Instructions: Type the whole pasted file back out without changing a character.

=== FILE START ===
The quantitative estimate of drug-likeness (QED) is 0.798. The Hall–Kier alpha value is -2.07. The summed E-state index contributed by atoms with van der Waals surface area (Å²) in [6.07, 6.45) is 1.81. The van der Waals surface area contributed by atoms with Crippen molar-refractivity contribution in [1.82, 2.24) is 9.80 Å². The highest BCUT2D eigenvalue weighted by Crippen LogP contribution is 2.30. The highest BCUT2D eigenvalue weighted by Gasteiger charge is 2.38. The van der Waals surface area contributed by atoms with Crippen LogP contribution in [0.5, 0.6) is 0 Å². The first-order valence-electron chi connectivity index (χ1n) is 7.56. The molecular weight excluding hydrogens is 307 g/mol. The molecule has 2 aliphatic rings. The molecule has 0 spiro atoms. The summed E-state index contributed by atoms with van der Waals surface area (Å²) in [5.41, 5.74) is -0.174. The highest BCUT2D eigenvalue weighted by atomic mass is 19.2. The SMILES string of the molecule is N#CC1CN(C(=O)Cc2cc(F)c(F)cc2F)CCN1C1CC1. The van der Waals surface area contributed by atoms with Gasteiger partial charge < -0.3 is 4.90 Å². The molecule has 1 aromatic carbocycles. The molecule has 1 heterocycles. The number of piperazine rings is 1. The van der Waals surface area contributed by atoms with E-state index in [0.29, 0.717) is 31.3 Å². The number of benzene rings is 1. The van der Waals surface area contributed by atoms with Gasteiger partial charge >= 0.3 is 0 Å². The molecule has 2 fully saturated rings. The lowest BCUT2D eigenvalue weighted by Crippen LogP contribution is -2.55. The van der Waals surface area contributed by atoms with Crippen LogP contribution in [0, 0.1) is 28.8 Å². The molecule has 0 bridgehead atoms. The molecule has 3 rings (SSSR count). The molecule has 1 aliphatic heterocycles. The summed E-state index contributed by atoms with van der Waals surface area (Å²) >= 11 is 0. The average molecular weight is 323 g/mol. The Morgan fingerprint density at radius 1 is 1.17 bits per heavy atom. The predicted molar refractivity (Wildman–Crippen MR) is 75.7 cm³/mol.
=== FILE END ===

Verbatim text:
The quantitative estimate of drug-likeness (QED) is 0.798. The Hall–Kier alpha value is -2.07. The summed E-state index contributed by atoms with van der Waals surface area (Å²) in [6.07, 6.45) is 1.81. The van der Waals surface area contributed by atoms with Crippen molar-refractivity contribution in [1.82, 2.24) is 9.80 Å². The highest BCUT2D eigenvalue weighted by Crippen LogP contribution is 2.30. The highest BCUT2D eigenvalue weighted by Gasteiger charge is 2.38. The van der Waals surface area contributed by atoms with Crippen LogP contribution in [0.5, 0.6) is 0 Å². The first-order valence-electron chi connectivity index (χ1n) is 7.56. The molecular weight excluding hydrogens is 307 g/mol. The molecule has 2 aliphatic rings. The molecule has 0 spiro atoms. The summed E-state index contributed by atoms with van der Waals surface area (Å²) in [5.41, 5.74) is -0.174. The highest BCUT2D eigenvalue weighted by atomic mass is 19.2. The SMILES string of the molecule is N#CC1CN(C(=O)Cc2cc(F)c(F)cc2F)CCN1C1CC1. The van der Waals surface area contributed by atoms with Gasteiger partial charge < -0.3 is 4.90 Å². The molecule has 1 aromatic carbocycles. The molecule has 1 heterocycles. The number of piperazine rings is 1. The van der Waals surface area contributed by atoms with E-state index in [0.29, 0.717) is 31.3 Å². The number of benzene rings is 1. The van der Waals surface area contributed by atoms with Gasteiger partial charge >= 0.3 is 0 Å². The molecule has 2 fully saturated rings. The lowest BCUT2D eigenvalue weighted by Crippen LogP contribution is -2.55. The van der Waals surface area contributed by atoms with Crippen LogP contribution in [0, 0.1) is 28.8 Å². The molecule has 0 bridgehead atoms. The molecule has 3 rings (SSSR count). The molecule has 1 aliphatic heterocycles. The summed E-state index contributed by atoms with van der Waals surface area (Å²) >= 11 is 0. The average molecular weight is 323 g/mol. The Morgan fingerprint density at radius 1 is 1.17 bits per heavy atom. The predicted molar refractivity (Wildman–Crippen MR) is 75.7 cm³/mol.